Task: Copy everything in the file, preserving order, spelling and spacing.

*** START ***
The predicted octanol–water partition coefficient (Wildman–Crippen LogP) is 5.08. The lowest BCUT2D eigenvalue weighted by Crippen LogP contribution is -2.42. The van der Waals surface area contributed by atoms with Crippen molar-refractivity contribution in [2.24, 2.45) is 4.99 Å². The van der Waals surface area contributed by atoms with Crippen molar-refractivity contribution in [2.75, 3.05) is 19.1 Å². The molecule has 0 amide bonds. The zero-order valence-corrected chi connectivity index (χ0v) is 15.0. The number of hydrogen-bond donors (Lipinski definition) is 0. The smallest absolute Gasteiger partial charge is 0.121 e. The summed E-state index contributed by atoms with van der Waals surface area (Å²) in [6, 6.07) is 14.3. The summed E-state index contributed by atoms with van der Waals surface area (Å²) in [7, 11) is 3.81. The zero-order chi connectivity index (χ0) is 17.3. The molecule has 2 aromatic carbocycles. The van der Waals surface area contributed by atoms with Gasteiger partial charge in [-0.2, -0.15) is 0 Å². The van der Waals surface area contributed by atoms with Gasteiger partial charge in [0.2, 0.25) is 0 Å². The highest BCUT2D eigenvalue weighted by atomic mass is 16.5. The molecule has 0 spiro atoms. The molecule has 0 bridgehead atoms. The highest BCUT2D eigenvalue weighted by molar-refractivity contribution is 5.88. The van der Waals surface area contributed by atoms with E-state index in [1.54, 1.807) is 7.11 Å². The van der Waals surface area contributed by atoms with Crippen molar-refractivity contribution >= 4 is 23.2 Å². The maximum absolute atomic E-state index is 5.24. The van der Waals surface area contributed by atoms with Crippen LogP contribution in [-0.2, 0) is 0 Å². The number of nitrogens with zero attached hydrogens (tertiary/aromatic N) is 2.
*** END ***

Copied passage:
The predicted octanol–water partition coefficient (Wildman–Crippen LogP) is 5.08. The lowest BCUT2D eigenvalue weighted by Crippen LogP contribution is -2.42. The van der Waals surface area contributed by atoms with Crippen molar-refractivity contribution in [2.24, 2.45) is 4.99 Å². The van der Waals surface area contributed by atoms with Crippen molar-refractivity contribution in [2.75, 3.05) is 19.1 Å². The molecule has 0 amide bonds. The zero-order valence-corrected chi connectivity index (χ0v) is 15.0. The number of hydrogen-bond donors (Lipinski definition) is 0. The smallest absolute Gasteiger partial charge is 0.121 e. The summed E-state index contributed by atoms with van der Waals surface area (Å²) in [6, 6.07) is 14.3. The summed E-state index contributed by atoms with van der Waals surface area (Å²) in [7, 11) is 3.81. The zero-order chi connectivity index (χ0) is 17.3. The molecule has 2 aromatic carbocycles. The van der Waals surface area contributed by atoms with Gasteiger partial charge in [-0.2, -0.15) is 0 Å². The van der Waals surface area contributed by atoms with Gasteiger partial charge in [0.2, 0.25) is 0 Å². The highest BCUT2D eigenvalue weighted by atomic mass is 16.5. The molecule has 0 spiro atoms. The molecule has 0 bridgehead atoms. The highest BCUT2D eigenvalue weighted by molar-refractivity contribution is 5.88. The van der Waals surface area contributed by atoms with E-state index in [1.54, 1.807) is 7.11 Å². The van der Waals surface area contributed by atoms with Crippen molar-refractivity contribution >= 4 is 23.2 Å². The maximum absolute atomic E-state index is 5.24. The van der Waals surface area contributed by atoms with Crippen LogP contribution in [-0.2, 0) is 0 Å². The number of nitrogens with zero attached hydrogens (tertiary/aromatic N) is 2.